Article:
IberWQ is a new water quality model integrated in the freeware package Iber (www.iberaula.com). This software package includes a hydrodynamic module which solves the 2D shallow water equations (Bladé et al. 2014b), and a sediment transport module which solves the 2D Exner equation including bed and suspended load. All the modules share the same pre- and post-processing windows interface, which is based on the software GiD (www.gidhome.com) and includes several tools for the automatic generation of unstructured meshes adapted to the site topography, the definition of spatially variable input parameters and the visualization of results in different formats.
The structure of the water quality module and the biochemical reactions between the different species considered are shown in Figure 2. Most of the reaction kinetics depend on the water temperature and salinity, which might be computed by the model or introduced as input data by the user. In the case that the temperature field is computed by the model, additional atmospheric input data (time series of net solar and atmospheric radiation, air temperature, atmospheric relative humidity and wind velocity) must be introduced by the user. The different species considered in the model can be activated or deactivated according to the specific problem being solved. The only restriction is that the three nitrogen species must be always solved together. The concentration of the species which are not activated is assumed to be zero except for the DO, which in the case of not being computed is assumed to be equal to its saturation value, and the water temperature, which is set to 20 °C if its value is not specified by the user.
The shallow water equations are solved using the finite volume method and the numerical scheme of Roe (1986). The reader is referred to Bladé et al. (2014b) and the references therein for a detailed description and experimental validation of the numerical schemes used to solve the shallow water equations, which are not detailed here for the sake of conciseness. The hydraulic module has been applied to several hydraulic studies in the past, including river inundation modelling (Bladé et al. 2014a), overland flow (Cea & Bladé 2015), evaluation of gully restoration measures (Castillo et al. 2014) and wood transport in rivers (Ruiz-Villanueva et al. 2014).
Water quality equations
The concentration of DO at saturation () is computed from the formulation presented in Eaton et al. (2005), which depends on the water temperature, salinity and altitude above sea level. Anoxia is considered in the biodegradation and nitrification reactions by reducing the oxidation rates at low oxygen levels (Chapra et al. 2008) by means of the reduction factors and , while the function accounts for the increase of denitrification rate at low oxygen concentrations (Chapra et al. 2008).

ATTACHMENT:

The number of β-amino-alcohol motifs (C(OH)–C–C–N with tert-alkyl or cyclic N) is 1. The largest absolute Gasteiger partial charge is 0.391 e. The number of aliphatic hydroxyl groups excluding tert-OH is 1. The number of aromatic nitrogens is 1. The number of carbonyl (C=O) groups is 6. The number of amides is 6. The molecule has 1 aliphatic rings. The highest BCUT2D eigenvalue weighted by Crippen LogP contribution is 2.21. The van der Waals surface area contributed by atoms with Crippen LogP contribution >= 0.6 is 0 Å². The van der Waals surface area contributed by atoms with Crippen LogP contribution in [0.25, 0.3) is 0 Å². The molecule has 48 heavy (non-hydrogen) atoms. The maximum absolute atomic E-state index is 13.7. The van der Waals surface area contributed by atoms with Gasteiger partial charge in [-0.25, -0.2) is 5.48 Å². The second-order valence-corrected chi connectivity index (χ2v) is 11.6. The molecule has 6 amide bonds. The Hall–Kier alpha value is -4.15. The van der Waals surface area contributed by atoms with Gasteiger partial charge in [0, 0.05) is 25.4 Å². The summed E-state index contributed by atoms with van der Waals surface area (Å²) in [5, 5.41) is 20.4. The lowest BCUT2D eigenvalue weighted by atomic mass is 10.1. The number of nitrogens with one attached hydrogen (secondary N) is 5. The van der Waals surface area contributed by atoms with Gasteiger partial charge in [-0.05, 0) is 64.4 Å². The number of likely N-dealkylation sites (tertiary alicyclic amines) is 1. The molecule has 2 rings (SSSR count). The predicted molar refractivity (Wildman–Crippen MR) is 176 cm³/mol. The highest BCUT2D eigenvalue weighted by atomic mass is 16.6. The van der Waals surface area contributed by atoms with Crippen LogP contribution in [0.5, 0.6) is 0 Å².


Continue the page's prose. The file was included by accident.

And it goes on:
Regarding the degradation of E. coli, the user might introduce a decay rate calibrated from field data ( in Figure 2 and in Equation (8)), or choose between the standard formulations of Canteras et al. (1995) and Mancini (1978), which take into account the effects of water temperature, salinity and solar radiation in the E. coli decay rate. The latter is considered one of the most complete models of the faecal coliform decay process (Manache et al. 2007).
The convection–diffusion equation for each species is solved in an unstructured finite volume mesh formed by triangular and quadrilateral elements. In order to solve Equation (2), the water depth (h) and water fluxes ( and ) are obtained from the hydrodynamic module of Iber. The most important characteristic of the numerical scheme used to solve Equation (2) is that discretization of the advective flux is coupled to the mass flux discretization in the shallow water equations. This is a necessary requirement for a mass conservative discretization of a depth-averaged scalar transport equation (Audusse & Bristeau 2003; Benkhaldoun et al. 2007; Murillo et al. 2008; Cea & Vázquez-Cendón 2012). Specific details of the numerical implementation in IberWQ can be found in Cea & Vázquez-Cendón (2012). The most relevant implication is that the discretization of the transport equations solved in IberWQ is mass conservative.
A first order upwind discretization (Versteeg & Malalasekera 1995), as well as the second order Gamma scheme proposed in Jasak et al. (1999), is implemented in the solver. The Gamma scheme uses second order central differencing wherever this scheme satisfies a boundedness criterion in the normalized variable diagram (Leonard 1988), and first order upwind differencing otherwise. In terms of numerical accuracy, the Gamma scheme introduces less numerical diffusion in the solution than the first order scheme, which implies a sharper resolution of the spatial gradients of concentration. Using the Gamma scheme implies an increase on the CPU time of approximately 5%.
The CPU time required to solve the transport equation for each species is, depending on the species considered, between 10% and 15% of the CPU time required by the hydrodynamic module to solve the 2D shallow water equations. This means that the CPU time required to solve the eight transport equations considered in IberWQ is approximately the same as the time required to solve the shallow water equations (i.e., the total CPU time doubles when solving the complete water quality model). On the other hand, if only a few species are considered, the percentage increase in CPU time can be estimated between 0.10 and 0.15 times the number of transport equations being solved.
MODEL VALIDATION AND APPLICATION
This section presents four application examples of IberWQ which show some of the model's capabilities and limitations. In the first example the model results are compared with an analytical solution which considers the transformation of the three species of nitrogen in a simple 1D channel geometry. The second example considers organic matter (CBOD) and DO in addition to nitrogen. In this case the results of the model are compared to field measurements presented in Thomann & Mueller (1987). The third example shows the application of the model to the simulation of E. coli concentration in a large estuary. Model results are compared to field measurements, showing the predictive capabilities that can be expected in this kind of application. In the last application example the recovering rate of DO concentration is modelled in a river reach located downstream of a reservoir.